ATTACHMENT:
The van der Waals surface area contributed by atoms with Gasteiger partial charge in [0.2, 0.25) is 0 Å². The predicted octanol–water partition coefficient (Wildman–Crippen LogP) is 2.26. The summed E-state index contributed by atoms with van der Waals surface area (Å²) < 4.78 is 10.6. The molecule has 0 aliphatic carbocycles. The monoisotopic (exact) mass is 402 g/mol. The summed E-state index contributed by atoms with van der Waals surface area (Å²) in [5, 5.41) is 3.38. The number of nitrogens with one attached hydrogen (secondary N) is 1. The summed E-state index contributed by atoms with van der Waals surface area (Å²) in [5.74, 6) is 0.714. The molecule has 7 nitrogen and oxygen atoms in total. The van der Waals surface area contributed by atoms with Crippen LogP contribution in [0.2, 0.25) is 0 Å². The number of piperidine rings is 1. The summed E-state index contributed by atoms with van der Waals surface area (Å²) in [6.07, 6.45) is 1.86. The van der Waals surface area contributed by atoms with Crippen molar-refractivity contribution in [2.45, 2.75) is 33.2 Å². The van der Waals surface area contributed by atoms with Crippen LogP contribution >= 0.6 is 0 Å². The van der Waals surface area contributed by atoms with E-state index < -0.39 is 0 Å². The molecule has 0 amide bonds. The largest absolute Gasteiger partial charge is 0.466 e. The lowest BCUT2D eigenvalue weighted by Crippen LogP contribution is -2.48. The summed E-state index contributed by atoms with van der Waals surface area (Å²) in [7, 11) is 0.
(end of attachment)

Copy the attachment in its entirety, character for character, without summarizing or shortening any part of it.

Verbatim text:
The van der Waals surface area contributed by atoms with Gasteiger partial charge in [0.2, 0.25) is 0 Å². The predicted octanol–water partition coefficient (Wildman–Crippen LogP) is 2.26. The summed E-state index contributed by atoms with van der Waals surface area (Å²) < 4.78 is 10.6. The molecule has 0 aliphatic carbocycles. The monoisotopic (exact) mass is 402 g/mol. The summed E-state index contributed by atoms with van der Waals surface area (Å²) in [5, 5.41) is 3.38. The number of nitrogens with one attached hydrogen (secondary N) is 1. The summed E-state index contributed by atoms with van der Waals surface area (Å²) in [5.74, 6) is 0.714. The molecule has 7 nitrogen and oxygen atoms in total. The van der Waals surface area contributed by atoms with Crippen LogP contribution in [0.2, 0.25) is 0 Å². The number of piperidine rings is 1. The summed E-state index contributed by atoms with van der Waals surface area (Å²) in [6.07, 6.45) is 1.86. The van der Waals surface area contributed by atoms with Crippen molar-refractivity contribution in [2.45, 2.75) is 33.2 Å². The van der Waals surface area contributed by atoms with Crippen LogP contribution >= 0.6 is 0 Å². The van der Waals surface area contributed by atoms with E-state index < -0.39 is 0 Å². The molecule has 0 amide bonds. The largest absolute Gasteiger partial charge is 0.466 e. The lowest BCUT2D eigenvalue weighted by Crippen LogP contribution is -2.48. The summed E-state index contributed by atoms with van der Waals surface area (Å²) in [7, 11) is 0.